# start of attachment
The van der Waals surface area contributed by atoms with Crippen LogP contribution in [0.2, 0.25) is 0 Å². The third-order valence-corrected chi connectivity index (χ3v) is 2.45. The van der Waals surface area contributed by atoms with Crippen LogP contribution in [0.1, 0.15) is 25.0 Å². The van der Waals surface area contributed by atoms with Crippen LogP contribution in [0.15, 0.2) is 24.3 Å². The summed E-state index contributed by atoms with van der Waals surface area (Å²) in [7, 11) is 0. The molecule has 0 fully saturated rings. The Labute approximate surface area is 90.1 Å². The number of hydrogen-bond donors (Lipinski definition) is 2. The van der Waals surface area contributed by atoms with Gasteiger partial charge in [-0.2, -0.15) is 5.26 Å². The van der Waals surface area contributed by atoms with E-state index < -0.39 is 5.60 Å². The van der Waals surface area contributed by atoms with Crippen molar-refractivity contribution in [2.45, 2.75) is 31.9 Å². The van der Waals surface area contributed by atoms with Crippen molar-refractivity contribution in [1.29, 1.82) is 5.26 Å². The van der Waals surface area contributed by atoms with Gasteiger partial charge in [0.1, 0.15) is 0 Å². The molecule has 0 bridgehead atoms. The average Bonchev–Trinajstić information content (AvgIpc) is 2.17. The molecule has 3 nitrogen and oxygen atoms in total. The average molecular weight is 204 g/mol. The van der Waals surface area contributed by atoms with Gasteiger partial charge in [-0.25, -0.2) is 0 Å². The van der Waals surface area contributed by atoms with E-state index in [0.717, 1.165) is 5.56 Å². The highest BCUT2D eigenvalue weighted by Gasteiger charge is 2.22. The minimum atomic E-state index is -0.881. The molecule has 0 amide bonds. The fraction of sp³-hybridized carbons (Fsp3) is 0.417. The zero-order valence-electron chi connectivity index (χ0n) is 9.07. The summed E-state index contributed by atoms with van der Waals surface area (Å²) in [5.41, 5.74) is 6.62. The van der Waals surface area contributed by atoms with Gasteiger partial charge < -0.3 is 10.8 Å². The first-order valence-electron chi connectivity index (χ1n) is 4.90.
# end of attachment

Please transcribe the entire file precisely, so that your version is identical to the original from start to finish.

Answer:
The van der Waals surface area contributed by atoms with Crippen LogP contribution in [0.2, 0.25) is 0 Å². The third-order valence-corrected chi connectivity index (χ3v) is 2.45. The van der Waals surface area contributed by atoms with Crippen LogP contribution in [0.1, 0.15) is 25.0 Å². The van der Waals surface area contributed by atoms with Crippen LogP contribution in [0.15, 0.2) is 24.3 Å². The summed E-state index contributed by atoms with van der Waals surface area (Å²) in [7, 11) is 0. The molecule has 0 fully saturated rings. The Labute approximate surface area is 90.1 Å². The number of hydrogen-bond donors (Lipinski definition) is 2. The van der Waals surface area contributed by atoms with Gasteiger partial charge in [-0.2, -0.15) is 5.26 Å². The van der Waals surface area contributed by atoms with E-state index < -0.39 is 5.60 Å². The van der Waals surface area contributed by atoms with Crippen molar-refractivity contribution in [2.45, 2.75) is 31.9 Å². The van der Waals surface area contributed by atoms with Crippen molar-refractivity contribution in [1.29, 1.82) is 5.26 Å². The van der Waals surface area contributed by atoms with Gasteiger partial charge in [0.1, 0.15) is 0 Å². The molecule has 0 bridgehead atoms. The average Bonchev–Trinajstić information content (AvgIpc) is 2.17. The molecule has 3 nitrogen and oxygen atoms in total. The average molecular weight is 204 g/mol. The van der Waals surface area contributed by atoms with Gasteiger partial charge in [-0.25, -0.2) is 0 Å². The van der Waals surface area contributed by atoms with E-state index in [0.717, 1.165) is 5.56 Å². The highest BCUT2D eigenvalue weighted by Gasteiger charge is 2.22. The minimum atomic E-state index is -0.881. The molecule has 0 amide bonds. The fraction of sp³-hybridized carbons (Fsp3) is 0.417. The zero-order valence-electron chi connectivity index (χ0n) is 9.07. The summed E-state index contributed by atoms with van der Waals surface area (Å²) in [5.41, 5.74) is 6.62. The van der Waals surface area contributed by atoms with Gasteiger partial charge < -0.3 is 10.8 Å². The first-order valence-electron chi connectivity index (χ1n) is 4.90.